Late last night, the Michigan Legislature narrowly passed Senate Bill 13, which would eliminate straight-ticket voting. I voted in opposition to the bill, as I believe it will be detrimental to the election process in our state. This bill is a solution in search of a problem. It’s no secret that Democratic voters are statistically more likely to vote a straight ticket. Densely populated areas, which lean Democratic, have longer lines and wait times at the polls, and these areas would be hit hardest by this proposal. Further, about half of Michigan voters, of all political affiliations, vote a straight ticket. With these facts in mind, this legislation can be viewed as an effort to suppress voters.
Additionally, this legislation is referendum-proof due to the addition of a $5 million appropriation. This means that the public will not be able to reverse this policy at the polls, as it did both times the Legislature previously passed a straight-ticket voting ban. If this bill is good policy, then why does the majority party need to protect itself from the voters overturning said policy?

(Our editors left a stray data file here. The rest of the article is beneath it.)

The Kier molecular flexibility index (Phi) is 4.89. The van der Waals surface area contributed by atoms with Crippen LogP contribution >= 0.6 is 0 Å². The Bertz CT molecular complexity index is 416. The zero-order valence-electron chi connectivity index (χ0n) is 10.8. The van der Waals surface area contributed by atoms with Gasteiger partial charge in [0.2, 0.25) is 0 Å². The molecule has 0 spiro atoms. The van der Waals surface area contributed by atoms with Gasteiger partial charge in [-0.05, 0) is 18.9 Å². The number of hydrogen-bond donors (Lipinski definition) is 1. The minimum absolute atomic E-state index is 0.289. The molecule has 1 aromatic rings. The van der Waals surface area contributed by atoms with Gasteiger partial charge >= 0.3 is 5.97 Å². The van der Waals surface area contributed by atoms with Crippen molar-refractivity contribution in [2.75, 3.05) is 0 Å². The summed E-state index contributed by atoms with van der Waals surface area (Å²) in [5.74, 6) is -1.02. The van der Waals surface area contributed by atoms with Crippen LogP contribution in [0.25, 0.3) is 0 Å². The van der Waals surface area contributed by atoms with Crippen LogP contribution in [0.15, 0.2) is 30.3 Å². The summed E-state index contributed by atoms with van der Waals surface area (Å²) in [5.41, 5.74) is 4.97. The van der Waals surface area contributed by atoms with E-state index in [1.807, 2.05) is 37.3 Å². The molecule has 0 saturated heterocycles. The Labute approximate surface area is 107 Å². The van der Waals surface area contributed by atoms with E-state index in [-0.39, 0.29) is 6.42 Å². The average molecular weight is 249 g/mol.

Even more frightening is that this policy would become law just in time for the November 2016 election. House Democrats, including myself, adamantly fought against the passage of this bill. This led to SB 13 being tie-barred to House Bill 4724, which would allow residents to request an absentee ballot by visiting their local clerk’s office each time, in person, while presenting identification. I support reforms that encourage voting and make it more accessible, rather than proposals like this that make voting more difficult. This proposal to eliminate straight-ticket voting sits alongside gerrymandering and election restrictions as tools to engineer election victories.